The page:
Wallabies end Boks’ winning streak

Bernard Foley kicked a 79th-minute conversion to hand the Wallabies a 24-23 win over the Springboks in Perth. JON CARDINELLI reports.

The result marks an end to the Boks’ eight-game winning streak, as well as an end to their three-game winning streak against the Wallabies. They will lament a shocking decision made by referee George Clancy in the 66th minute, but then they will also regret a failed clearance kick that gifted the Wallabies a chance to win the game at the death.

Spare a thought for Bryan Habana, who had played well for 65 minutes of his 100th Test. It was at that moment where the winger went into a tackle slightly high, and caught the ball-carrier around the shoulder. Clancy deemed the offence to be both dangerous and cynical, and brandished a yellow card.

Despite being one man short, the Boks defended heroically. Michael Hooper turned down the chance to shoot for goal when his side won a penalty, believing that the Boks would eventually relent and concede seven points. This was when replacement hooker Bismarck du Plessis pounced, and made the breakdown turnover that killed the Wallabies' momentum.

It should have been the turnover that won the game. Had Morné Steyn put the ball into touch, Habana would have returned to the field and the Boks would have been restored to their full compliment. As it was, the Bok flyhalf’s kick landed infield, and the Wallabies then launched a counter-attack on a Bok defence that was both exhausted and short-handed.

Rob Horne rounded off the heartbreaking try, and Bernard Foley, the hero of the Super Rugby final between the Waratahs and Crusaders, was never going to miss. Against the run of play, the Wallabies had won the game.

Clancy got it horribly wrong, and there will be questions asked in the aftermath about what was a game-changing decision. That said, the Boks should have done better to close the game out, especially a player of Steyn’s class and experience.

The Bok flyhalf had done brilliantly up to that point, converting six of his seven attempts on goal in what were difficult conditions. It was thanks to Steyn that the Boks went to the break with a 14-11 lead, and it was thanks to Steyn that they extended the lead to 23-14 in the 63rd minute.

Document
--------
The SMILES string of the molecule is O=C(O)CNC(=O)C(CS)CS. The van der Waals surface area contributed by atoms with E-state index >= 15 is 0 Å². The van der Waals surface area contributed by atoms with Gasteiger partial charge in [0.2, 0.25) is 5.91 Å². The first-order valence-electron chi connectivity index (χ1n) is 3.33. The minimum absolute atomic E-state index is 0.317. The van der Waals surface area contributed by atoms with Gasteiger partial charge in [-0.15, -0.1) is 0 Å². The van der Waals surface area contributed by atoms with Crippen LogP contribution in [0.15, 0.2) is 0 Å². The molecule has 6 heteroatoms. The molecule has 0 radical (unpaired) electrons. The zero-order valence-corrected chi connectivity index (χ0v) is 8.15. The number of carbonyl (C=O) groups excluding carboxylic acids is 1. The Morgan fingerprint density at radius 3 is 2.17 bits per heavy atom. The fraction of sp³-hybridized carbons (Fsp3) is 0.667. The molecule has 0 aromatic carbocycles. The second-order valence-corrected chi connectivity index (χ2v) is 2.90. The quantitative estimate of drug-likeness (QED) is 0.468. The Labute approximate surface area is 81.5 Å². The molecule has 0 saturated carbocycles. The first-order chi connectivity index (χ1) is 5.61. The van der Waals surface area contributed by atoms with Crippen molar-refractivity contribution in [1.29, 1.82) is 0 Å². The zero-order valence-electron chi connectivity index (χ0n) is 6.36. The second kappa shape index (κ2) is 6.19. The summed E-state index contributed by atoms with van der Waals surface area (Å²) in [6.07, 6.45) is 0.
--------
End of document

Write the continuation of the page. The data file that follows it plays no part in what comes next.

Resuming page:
While the Boks were poor in the first half, they adapted to the wet conditions in the second. Their scrum fought back well, and their lineout started to dominate later in the game.

The Boks bossed the breakdowns, with Francois Louw and Marcell Coetzee getting through a lot of work. Duane Vermeulen had another massive game, while Eben Etzebeth was just as influential.

But ultimately it came down to one bad refereeing decision, and then one bad kick. After Habana left the field, the Wallabies fought back to within six points. And then when Steyn failed to find touch, they scored through Horne, and converted through Foley.

With New Zealand winning against Argentina, the Boks have now dropped down to second place on the Rugby Championship log. They will be hard-pressed to win the title from here. 

Wallabies – Tries: Israel Folau, Rob Horne. Conversion: Bernard Foley. Penalties: Foley (4).
Springboks – Try: Cornal Hendricks. Penalties: Morné Steyn (6).

Wallabies – 15 Israel Folau, 14 Adam Ashley-Cooper, 13 Tevita Kuridrani, 12 Matt Toomua, 11 Rob Horne, 10 Bernard Foley, 9 Nick Phipps, 8 Wycliff Palu, 7 Michael Hooper (c), 6 Scott Fardy, 5 Rob Simmons, 4 Sam Carter, 3 James Slipper, 2 James Hanson, 1 Sekope Kepu.
Subs: 16 Josh Mann-Rea, 17 Pek Cowan, 18 Ben Alexander, 19 James Horwill, 20 Scott Higginbotham, 21 Matt Hodgson, 22 Nic White, 23 Kurtley Beale.

Springboks – 15 Willie le Roux, 14 Cornal Hendricks, 13 Jan Serfontein, 12 Jean de Villiers (c), 11 Bryan Habana, 10 Morné Steyn, 9 Ruan Pienaar, 8 Duane Vermeulen, 7 Marcell Coetzee, 6 Francois Louw, 5 Victor Matfield, 4 Eben Etzebeth, 3 Jannie du Plessis, 2 Adriaan Strauss, 1 Tendai Mtawarira.
Subs: 16 Bismarck du Plessis, 17 Trevor Nyakane, 18 Marcel van der Merwe, 19 Lood de Jager, 20 Warren Whiteley, 21 Francois Hougaard, 22 Pat Lambie, 23 Damian de Allende.

Photo: Will Russell/Getty Images

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